Perhaps the problem is Canadian film, with its limited commercial hits, is quick to turn toward idolatry. If we can't have a Steven Spielberg we at least want our Ingmar Bergman, our Akira Kurosawa. And we're quick to hoist onto our shoulders anyone who even remotely seems like a possible candidate.
I'm caught up in the whirlwind of the world's biggest film festival, Cannes. Here, young filmmakers are realizing their dreams. My turn will come on Thursday afternoon when I present Jutra on the Croisette at Cannes. My stomach is doing flips at the thought of going onstage to introduce my film. But I'm also deeply proud.
This was an experience not to be forgotten. Hearing "you look tired" often, and forcing an "I feel great" before you've had your complimentary café au lait. Abandoning the hopes for any kind of balance, exercise, sleep or even one piece of fruit or vegetable. The countless 5 à 7's and glasses of rosé.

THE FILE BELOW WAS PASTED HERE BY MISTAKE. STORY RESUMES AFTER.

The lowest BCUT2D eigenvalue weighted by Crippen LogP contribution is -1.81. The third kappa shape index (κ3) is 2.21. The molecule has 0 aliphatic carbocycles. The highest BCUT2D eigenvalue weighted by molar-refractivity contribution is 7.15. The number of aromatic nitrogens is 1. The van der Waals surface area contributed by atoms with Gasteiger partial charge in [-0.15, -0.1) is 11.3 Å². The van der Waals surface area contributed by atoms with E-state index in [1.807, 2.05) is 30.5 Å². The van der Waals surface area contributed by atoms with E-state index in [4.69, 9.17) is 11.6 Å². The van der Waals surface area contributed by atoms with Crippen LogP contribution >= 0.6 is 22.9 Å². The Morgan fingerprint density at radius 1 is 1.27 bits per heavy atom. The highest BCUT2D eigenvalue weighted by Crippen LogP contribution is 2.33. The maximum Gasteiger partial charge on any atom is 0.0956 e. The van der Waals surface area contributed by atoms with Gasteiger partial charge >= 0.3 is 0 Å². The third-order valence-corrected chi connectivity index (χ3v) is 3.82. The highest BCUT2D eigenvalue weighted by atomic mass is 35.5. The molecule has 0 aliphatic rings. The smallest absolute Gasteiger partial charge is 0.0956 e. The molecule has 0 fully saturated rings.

Cannes is a mega-soup of getting physically, and at times emotionally, lost. Sitting areas exist, but you cannot sit in them unless you are having a meeting, which leads to folks perching on stairs to dig through the program to find another movie to see since the one they just stood in line for for an hour for ended up being full.